In the Winter we skated on the pond and had bonfires of old tires to keep us warm. Steve Hickel had an old railroad car on the bank of the pond, and he had a stove and a table and chairs and a cot in it and would sometimes (a rare privilege) let us in and make cocoa for us.
One year we had what is called “black ice,” or ice that is crystal clear and as smooth as glass and it is a thrill to skate on! The ice was two feet thick in the channel. I think this might have been the year we had a temperature of 45 below zero one morning.
I remember it distinctly because the oil stove in the living room went out and the school bus was late picking us up. We were freezing! When the bus finally came up the street it was making a rythmic thumping noise, which when we got on the bus we found out was the kids all stamping their feet to try and keep them warm. I was never so glad to go to school, where it was nice and warm, as it was that day.
About a week later we had snow on top of the ice and because it was so thick, my uncle, Bob Proctor, asked Mr. Charles (the boss at the Leatherboard Mill) if he would plow the snow off the pond with his tractor behind the church so we could continue skating, and he did.
The ice fishermen used to do all their fishing in the cove behind Mrs. Stow’s (now the Struthers house) so they wouldn’t mess up the ice where we skated behind the church and ice cream stand. Johnny (Esposito) Searles, a Harbor teenager, owned a pair of racing skates with the extra long blades and he used to pull us kids on sleds on the pond, really fast and then turn and let us go; it was quite a ride!
We also used to do the “whip” where we would all hold hands and with Johnny pulling us, we’d skate as fast as we could go and then he would turn and we’d all go sailing off on our own! Great, great fun!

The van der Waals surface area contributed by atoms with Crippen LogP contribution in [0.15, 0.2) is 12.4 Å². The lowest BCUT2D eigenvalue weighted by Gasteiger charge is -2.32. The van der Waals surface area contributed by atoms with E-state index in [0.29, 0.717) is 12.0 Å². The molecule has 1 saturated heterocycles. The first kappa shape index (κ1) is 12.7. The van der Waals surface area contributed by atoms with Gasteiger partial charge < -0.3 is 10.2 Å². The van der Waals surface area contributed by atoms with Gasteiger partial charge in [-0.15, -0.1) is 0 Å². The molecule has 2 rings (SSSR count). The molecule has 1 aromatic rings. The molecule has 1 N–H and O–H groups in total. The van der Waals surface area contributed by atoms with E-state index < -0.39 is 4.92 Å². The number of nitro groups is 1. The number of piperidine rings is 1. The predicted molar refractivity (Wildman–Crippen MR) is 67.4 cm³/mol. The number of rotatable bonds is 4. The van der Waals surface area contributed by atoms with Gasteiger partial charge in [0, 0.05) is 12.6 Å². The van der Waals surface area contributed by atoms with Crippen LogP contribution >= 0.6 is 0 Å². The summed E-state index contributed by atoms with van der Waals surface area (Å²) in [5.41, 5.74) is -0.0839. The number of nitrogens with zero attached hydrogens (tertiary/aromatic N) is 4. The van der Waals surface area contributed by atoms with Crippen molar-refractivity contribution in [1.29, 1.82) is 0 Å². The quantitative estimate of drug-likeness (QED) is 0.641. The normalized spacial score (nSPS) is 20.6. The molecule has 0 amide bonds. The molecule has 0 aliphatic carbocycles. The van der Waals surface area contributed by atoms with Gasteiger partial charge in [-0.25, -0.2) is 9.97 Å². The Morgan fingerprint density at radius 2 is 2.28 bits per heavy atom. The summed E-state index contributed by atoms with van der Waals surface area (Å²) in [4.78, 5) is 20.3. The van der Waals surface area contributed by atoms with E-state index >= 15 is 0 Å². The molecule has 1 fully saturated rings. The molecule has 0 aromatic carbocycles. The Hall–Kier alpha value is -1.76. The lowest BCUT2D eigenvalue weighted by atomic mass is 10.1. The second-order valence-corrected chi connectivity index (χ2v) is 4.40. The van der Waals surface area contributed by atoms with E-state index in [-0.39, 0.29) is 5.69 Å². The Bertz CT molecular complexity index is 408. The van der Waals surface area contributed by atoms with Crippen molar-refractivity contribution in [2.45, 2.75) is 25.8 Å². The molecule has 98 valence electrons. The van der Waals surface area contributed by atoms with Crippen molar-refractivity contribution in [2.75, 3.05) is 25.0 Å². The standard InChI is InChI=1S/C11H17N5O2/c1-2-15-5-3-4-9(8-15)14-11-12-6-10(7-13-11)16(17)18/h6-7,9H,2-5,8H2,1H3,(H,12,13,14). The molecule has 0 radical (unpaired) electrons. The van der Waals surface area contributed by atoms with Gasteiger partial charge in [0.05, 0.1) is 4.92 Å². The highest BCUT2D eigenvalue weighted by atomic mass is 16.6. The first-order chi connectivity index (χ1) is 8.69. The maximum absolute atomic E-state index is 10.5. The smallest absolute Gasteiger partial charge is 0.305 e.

Also when there was snow on the ice we would shovel out a big circle with pie shape lines across it for the Fox and Geese game.
When the ice wasn’t good for skating, but we had snow, we would go sliding on the hill that is now Harbor Lane. One of the great things was that all ages of kids from teens to toddlers all played together in our neighborhood! I wish kids did that today.
The steam train used to come through Townsend Harbor every day and the engineer would throw candy to children who lived along the tracks if we were out when they went by. We used to walk on the rails like a balance beam and put pennies on the tracks to be squashed by the train. And when we knew it was time for the train we would put our ear to the rail and you could hear the train coming; we were always watching for it at the same time, though.
Way up the tracks from our house, past Newcombes, there was a small abandoned marble quarry hidden behind evergreen trees that we used to play in. We called it “M.S.” for Mountain Secret. And near there was a spring near the side of the tracks that the train men stopped at to get drinks of water. Sometimes there were salamanders in it but the water was crystal clear, cold and delicious.